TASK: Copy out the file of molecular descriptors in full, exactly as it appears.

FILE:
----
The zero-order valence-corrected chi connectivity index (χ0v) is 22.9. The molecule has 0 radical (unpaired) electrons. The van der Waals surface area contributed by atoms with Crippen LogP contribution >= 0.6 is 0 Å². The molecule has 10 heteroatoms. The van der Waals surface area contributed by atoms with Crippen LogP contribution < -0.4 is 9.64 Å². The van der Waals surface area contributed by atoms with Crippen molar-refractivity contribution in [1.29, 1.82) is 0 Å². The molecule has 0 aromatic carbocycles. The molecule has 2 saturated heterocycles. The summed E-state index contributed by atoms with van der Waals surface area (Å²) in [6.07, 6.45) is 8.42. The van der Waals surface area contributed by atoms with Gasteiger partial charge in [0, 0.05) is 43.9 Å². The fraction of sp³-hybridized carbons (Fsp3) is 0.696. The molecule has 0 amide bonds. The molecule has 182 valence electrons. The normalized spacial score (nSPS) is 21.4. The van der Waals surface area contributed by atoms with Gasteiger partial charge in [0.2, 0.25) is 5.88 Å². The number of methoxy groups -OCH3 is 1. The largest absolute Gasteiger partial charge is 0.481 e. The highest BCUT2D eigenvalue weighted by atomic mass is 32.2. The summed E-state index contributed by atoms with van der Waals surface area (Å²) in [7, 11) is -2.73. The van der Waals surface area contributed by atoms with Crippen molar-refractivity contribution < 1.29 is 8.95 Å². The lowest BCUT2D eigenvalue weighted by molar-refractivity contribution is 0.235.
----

The zero-order valence-corrected chi connectivity index (χ0v) is 22.9. The molecule has 0 radical (unpaired) electrons. The van der Waals surface area contributed by atoms with Crippen LogP contribution >= 0.6 is 0 Å². The molecule has 10 heteroatoms. The van der Waals surface area contributed by atoms with Crippen LogP contribution < -0.4 is 9.64 Å². The van der Waals surface area contributed by atoms with Crippen molar-refractivity contribution in [1.29, 1.82) is 0 Å². The molecule has 0 aromatic carbocycles. The molecule has 2 saturated heterocycles. The summed E-state index contributed by atoms with van der Waals surface area (Å²) in [6.07, 6.45) is 8.42. The van der Waals surface area contributed by atoms with Gasteiger partial charge in [0, 0.05) is 43.9 Å². The fraction of sp³-hybridized carbons (Fsp3) is 0.696. The molecule has 0 amide bonds. The molecule has 182 valence electrons. The normalized spacial score (nSPS) is 21.4. The van der Waals surface area contributed by atoms with Gasteiger partial charge in [0.2, 0.25) is 5.88 Å². The number of methoxy groups -OCH3 is 1. The largest absolute Gasteiger partial charge is 0.481 e. The highest BCUT2D eigenvalue weighted by atomic mass is 32.2. The summed E-state index contributed by atoms with van der Waals surface area (Å²) in [7, 11) is -2.73. The van der Waals surface area contributed by atoms with Crippen molar-refractivity contribution < 1.29 is 8.95 Å². The lowest BCUT2D eigenvalue weighted by molar-refractivity contribution is 0.235.